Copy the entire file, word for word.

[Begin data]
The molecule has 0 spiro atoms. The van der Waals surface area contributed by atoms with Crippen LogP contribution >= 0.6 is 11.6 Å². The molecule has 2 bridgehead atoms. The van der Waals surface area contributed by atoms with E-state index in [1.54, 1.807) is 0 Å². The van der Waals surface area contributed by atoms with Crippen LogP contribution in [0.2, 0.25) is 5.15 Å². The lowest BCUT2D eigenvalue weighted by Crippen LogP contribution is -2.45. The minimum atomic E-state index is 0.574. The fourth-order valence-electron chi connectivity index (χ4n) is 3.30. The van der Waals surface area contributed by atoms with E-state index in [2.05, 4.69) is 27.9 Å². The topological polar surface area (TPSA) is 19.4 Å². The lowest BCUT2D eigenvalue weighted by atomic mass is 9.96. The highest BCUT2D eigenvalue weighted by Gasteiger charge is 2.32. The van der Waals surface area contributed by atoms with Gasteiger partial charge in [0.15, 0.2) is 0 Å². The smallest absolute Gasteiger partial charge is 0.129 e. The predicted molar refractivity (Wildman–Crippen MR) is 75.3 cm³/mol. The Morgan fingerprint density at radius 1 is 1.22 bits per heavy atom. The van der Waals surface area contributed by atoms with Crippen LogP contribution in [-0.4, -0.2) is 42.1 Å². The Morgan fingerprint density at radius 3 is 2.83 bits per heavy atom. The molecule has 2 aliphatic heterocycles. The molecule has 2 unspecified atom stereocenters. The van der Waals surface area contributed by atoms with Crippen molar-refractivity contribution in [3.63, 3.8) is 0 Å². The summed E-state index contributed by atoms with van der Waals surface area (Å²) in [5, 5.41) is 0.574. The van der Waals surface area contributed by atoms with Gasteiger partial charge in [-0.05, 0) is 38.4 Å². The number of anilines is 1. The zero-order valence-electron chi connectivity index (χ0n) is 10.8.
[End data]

The molecule has 0 spiro atoms. The van der Waals surface area contributed by atoms with Crippen LogP contribution >= 0.6 is 11.6 Å². The molecule has 2 bridgehead atoms. The van der Waals surface area contributed by atoms with E-state index in [1.54, 1.807) is 0 Å². The van der Waals surface area contributed by atoms with Crippen LogP contribution in [0.2, 0.25) is 5.15 Å². The lowest BCUT2D eigenvalue weighted by Crippen LogP contribution is -2.45. The minimum atomic E-state index is 0.574. The fourth-order valence-electron chi connectivity index (χ4n) is 3.30. The van der Waals surface area contributed by atoms with E-state index in [2.05, 4.69) is 27.9 Å². The topological polar surface area (TPSA) is 19.4 Å². The lowest BCUT2D eigenvalue weighted by atomic mass is 9.96. The highest BCUT2D eigenvalue weighted by Gasteiger charge is 2.32. The van der Waals surface area contributed by atoms with Gasteiger partial charge in [0.15, 0.2) is 0 Å². The smallest absolute Gasteiger partial charge is 0.129 e. The predicted molar refractivity (Wildman–Crippen MR) is 75.3 cm³/mol. The Morgan fingerprint density at radius 1 is 1.22 bits per heavy atom. The van der Waals surface area contributed by atoms with Crippen LogP contribution in [-0.4, -0.2) is 42.1 Å². The Morgan fingerprint density at radius 3 is 2.83 bits per heavy atom. The molecule has 2 aliphatic heterocycles. The molecule has 2 unspecified atom stereocenters. The van der Waals surface area contributed by atoms with Crippen molar-refractivity contribution in [3.63, 3.8) is 0 Å². The summed E-state index contributed by atoms with van der Waals surface area (Å²) in [5, 5.41) is 0.574. The van der Waals surface area contributed by atoms with Gasteiger partial charge in [-0.05, 0) is 38.4 Å². The number of anilines is 1. The zero-order valence-electron chi connectivity index (χ0n) is 10.8.